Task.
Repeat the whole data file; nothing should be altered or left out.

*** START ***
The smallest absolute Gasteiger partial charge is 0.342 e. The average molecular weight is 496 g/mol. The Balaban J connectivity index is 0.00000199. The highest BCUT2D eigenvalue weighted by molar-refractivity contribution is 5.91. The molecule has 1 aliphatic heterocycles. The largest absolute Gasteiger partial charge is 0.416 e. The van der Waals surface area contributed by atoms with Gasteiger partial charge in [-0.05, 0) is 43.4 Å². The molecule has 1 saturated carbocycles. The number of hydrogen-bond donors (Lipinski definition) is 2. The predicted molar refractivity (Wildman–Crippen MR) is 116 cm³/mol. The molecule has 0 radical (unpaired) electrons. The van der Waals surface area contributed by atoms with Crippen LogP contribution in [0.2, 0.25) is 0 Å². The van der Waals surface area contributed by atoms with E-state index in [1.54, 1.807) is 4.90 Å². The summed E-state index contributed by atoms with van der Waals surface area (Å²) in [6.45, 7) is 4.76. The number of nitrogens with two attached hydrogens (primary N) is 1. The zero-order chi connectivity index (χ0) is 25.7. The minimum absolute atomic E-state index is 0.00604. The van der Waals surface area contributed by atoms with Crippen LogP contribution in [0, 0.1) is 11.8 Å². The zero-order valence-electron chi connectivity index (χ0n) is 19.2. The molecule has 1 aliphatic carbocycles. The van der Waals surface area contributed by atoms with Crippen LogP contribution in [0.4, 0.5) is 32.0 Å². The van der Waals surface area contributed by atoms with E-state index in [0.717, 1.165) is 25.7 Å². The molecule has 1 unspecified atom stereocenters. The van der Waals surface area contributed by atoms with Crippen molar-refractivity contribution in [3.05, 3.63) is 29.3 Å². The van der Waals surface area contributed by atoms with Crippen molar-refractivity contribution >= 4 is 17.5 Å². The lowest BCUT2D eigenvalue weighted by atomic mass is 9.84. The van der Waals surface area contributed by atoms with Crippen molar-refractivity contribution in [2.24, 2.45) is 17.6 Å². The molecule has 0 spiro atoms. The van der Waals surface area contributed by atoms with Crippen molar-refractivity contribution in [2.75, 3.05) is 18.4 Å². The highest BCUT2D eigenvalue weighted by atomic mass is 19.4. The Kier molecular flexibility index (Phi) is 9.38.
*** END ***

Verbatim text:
The smallest absolute Gasteiger partial charge is 0.342 e. The average molecular weight is 496 g/mol. The Balaban J connectivity index is 0.00000199. The highest BCUT2D eigenvalue weighted by molar-refractivity contribution is 5.91. The molecule has 1 aliphatic heterocycles. The largest absolute Gasteiger partial charge is 0.416 e. The van der Waals surface area contributed by atoms with Gasteiger partial charge in [-0.05, 0) is 43.4 Å². The molecule has 1 saturated carbocycles. The number of hydrogen-bond donors (Lipinski definition) is 2. The predicted molar refractivity (Wildman–Crippen MR) is 116 cm³/mol. The molecule has 0 radical (unpaired) electrons. The van der Waals surface area contributed by atoms with Crippen LogP contribution in [0.2, 0.25) is 0 Å². The van der Waals surface area contributed by atoms with E-state index in [1.54, 1.807) is 4.90 Å². The summed E-state index contributed by atoms with van der Waals surface area (Å²) in [6.45, 7) is 4.76. The number of nitrogens with two attached hydrogens (primary N) is 1. The zero-order chi connectivity index (χ0) is 25.7. The minimum absolute atomic E-state index is 0.00604. The van der Waals surface area contributed by atoms with Crippen LogP contribution in [0, 0.1) is 11.8 Å². The zero-order valence-electron chi connectivity index (χ0n) is 19.2. The molecule has 1 aliphatic carbocycles. The van der Waals surface area contributed by atoms with Crippen LogP contribution in [0.4, 0.5) is 32.0 Å². The van der Waals surface area contributed by atoms with E-state index in [0.717, 1.165) is 25.7 Å². The molecule has 1 unspecified atom stereocenters. The van der Waals surface area contributed by atoms with Crippen molar-refractivity contribution in [3.05, 3.63) is 29.3 Å². The van der Waals surface area contributed by atoms with Crippen molar-refractivity contribution >= 4 is 17.5 Å². The lowest BCUT2D eigenvalue weighted by atomic mass is 9.84. The van der Waals surface area contributed by atoms with Crippen molar-refractivity contribution in [2.24, 2.45) is 17.6 Å². The molecule has 0 spiro atoms. The van der Waals surface area contributed by atoms with Crippen molar-refractivity contribution in [2.75, 3.05) is 18.4 Å². The highest BCUT2D eigenvalue weighted by atomic mass is 19.4. The Kier molecular flexibility index (Phi) is 9.38.